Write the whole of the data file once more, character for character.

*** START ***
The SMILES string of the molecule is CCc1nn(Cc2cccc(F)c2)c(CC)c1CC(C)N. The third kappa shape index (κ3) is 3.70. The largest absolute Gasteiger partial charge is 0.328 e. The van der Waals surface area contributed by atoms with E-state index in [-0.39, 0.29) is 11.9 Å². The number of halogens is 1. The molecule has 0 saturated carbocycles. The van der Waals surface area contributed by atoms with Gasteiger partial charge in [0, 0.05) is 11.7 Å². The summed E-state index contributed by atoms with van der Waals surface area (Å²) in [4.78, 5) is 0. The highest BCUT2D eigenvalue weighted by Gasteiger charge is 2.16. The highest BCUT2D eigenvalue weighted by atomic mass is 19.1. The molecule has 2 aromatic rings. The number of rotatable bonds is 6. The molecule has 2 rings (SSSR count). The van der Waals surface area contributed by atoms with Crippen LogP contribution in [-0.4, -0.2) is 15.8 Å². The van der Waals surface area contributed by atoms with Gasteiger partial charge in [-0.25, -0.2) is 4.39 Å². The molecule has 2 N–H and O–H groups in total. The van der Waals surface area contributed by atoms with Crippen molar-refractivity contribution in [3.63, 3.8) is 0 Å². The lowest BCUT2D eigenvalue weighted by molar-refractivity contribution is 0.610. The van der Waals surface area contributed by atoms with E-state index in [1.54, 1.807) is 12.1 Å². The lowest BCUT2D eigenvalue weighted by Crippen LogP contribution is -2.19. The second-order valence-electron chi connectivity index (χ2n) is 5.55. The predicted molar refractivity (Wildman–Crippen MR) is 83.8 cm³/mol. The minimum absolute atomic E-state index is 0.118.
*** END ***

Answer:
The SMILES string of the molecule is CCc1nn(Cc2cccc(F)c2)c(CC)c1CC(C)N. The third kappa shape index (κ3) is 3.70. The largest absolute Gasteiger partial charge is 0.328 e. The van der Waals surface area contributed by atoms with E-state index in [-0.39, 0.29) is 11.9 Å². The number of halogens is 1. The molecule has 0 saturated carbocycles. The van der Waals surface area contributed by atoms with Gasteiger partial charge in [0, 0.05) is 11.7 Å². The summed E-state index contributed by atoms with van der Waals surface area (Å²) in [4.78, 5) is 0. The highest BCUT2D eigenvalue weighted by Gasteiger charge is 2.16. The highest BCUT2D eigenvalue weighted by atomic mass is 19.1. The molecule has 2 aromatic rings. The number of rotatable bonds is 6. The molecule has 2 rings (SSSR count). The van der Waals surface area contributed by atoms with Crippen LogP contribution in [-0.4, -0.2) is 15.8 Å². The van der Waals surface area contributed by atoms with Gasteiger partial charge in [-0.25, -0.2) is 4.39 Å². The molecule has 2 N–H and O–H groups in total. The van der Waals surface area contributed by atoms with Crippen molar-refractivity contribution in [3.63, 3.8) is 0 Å². The lowest BCUT2D eigenvalue weighted by molar-refractivity contribution is 0.610. The van der Waals surface area contributed by atoms with E-state index in [1.54, 1.807) is 12.1 Å². The lowest BCUT2D eigenvalue weighted by Crippen LogP contribution is -2.19. The second-order valence-electron chi connectivity index (χ2n) is 5.55. The predicted molar refractivity (Wildman–Crippen MR) is 83.8 cm³/mol. The minimum absolute atomic E-state index is 0.118.